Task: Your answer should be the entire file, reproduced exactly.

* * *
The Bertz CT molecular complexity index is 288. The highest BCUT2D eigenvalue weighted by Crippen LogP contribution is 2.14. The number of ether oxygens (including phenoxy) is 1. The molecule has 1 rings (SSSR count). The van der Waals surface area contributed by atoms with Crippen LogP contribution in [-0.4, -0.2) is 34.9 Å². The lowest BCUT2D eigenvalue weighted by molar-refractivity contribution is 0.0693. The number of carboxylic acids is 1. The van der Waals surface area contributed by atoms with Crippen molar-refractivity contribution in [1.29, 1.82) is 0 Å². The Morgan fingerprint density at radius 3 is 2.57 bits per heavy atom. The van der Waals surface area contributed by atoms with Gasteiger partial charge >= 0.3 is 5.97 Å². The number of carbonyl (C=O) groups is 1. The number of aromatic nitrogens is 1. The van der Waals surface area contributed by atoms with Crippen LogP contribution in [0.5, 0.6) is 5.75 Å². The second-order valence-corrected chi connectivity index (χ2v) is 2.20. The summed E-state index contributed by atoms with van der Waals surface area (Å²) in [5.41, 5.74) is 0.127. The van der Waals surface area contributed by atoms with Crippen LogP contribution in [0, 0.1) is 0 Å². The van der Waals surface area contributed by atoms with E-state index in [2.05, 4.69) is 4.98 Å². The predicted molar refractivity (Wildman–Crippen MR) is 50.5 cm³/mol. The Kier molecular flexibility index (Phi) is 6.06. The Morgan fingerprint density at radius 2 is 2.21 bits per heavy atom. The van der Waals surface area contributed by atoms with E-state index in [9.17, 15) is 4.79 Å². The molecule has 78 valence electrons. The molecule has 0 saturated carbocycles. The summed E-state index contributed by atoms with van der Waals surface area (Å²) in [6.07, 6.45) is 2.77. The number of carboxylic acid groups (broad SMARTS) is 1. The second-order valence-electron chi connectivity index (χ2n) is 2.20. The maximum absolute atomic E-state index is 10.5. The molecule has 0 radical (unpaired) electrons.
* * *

The Bertz CT molecular complexity index is 288. The highest BCUT2D eigenvalue weighted by Crippen LogP contribution is 2.14. The number of ether oxygens (including phenoxy) is 1. The molecule has 1 rings (SSSR count). The van der Waals surface area contributed by atoms with Crippen LogP contribution in [-0.4, -0.2) is 34.9 Å². The lowest BCUT2D eigenvalue weighted by molar-refractivity contribution is 0.0693. The number of carboxylic acids is 1. The van der Waals surface area contributed by atoms with Crippen molar-refractivity contribution in [1.29, 1.82) is 0 Å². The Morgan fingerprint density at radius 3 is 2.57 bits per heavy atom. The van der Waals surface area contributed by atoms with Gasteiger partial charge >= 0.3 is 5.97 Å². The number of carbonyl (C=O) groups is 1. The number of aromatic nitrogens is 1. The van der Waals surface area contributed by atoms with Crippen LogP contribution in [0.5, 0.6) is 5.75 Å². The second-order valence-corrected chi connectivity index (χ2v) is 2.20. The summed E-state index contributed by atoms with van der Waals surface area (Å²) in [5.41, 5.74) is 0.127. The van der Waals surface area contributed by atoms with Crippen LogP contribution in [0, 0.1) is 0 Å². The van der Waals surface area contributed by atoms with E-state index in [2.05, 4.69) is 4.98 Å². The predicted molar refractivity (Wildman–Crippen MR) is 50.5 cm³/mol. The Kier molecular flexibility index (Phi) is 6.06. The Morgan fingerprint density at radius 2 is 2.21 bits per heavy atom. The van der Waals surface area contributed by atoms with E-state index in [9.17, 15) is 4.79 Å². The molecule has 78 valence electrons. The molecule has 0 saturated carbocycles. The summed E-state index contributed by atoms with van der Waals surface area (Å²) in [6.07, 6.45) is 2.77. The number of carboxylic acid groups (broad SMARTS) is 1. The second-order valence-electron chi connectivity index (χ2n) is 2.20. The maximum absolute atomic E-state index is 10.5. The molecule has 0 radical (unpaired) electrons.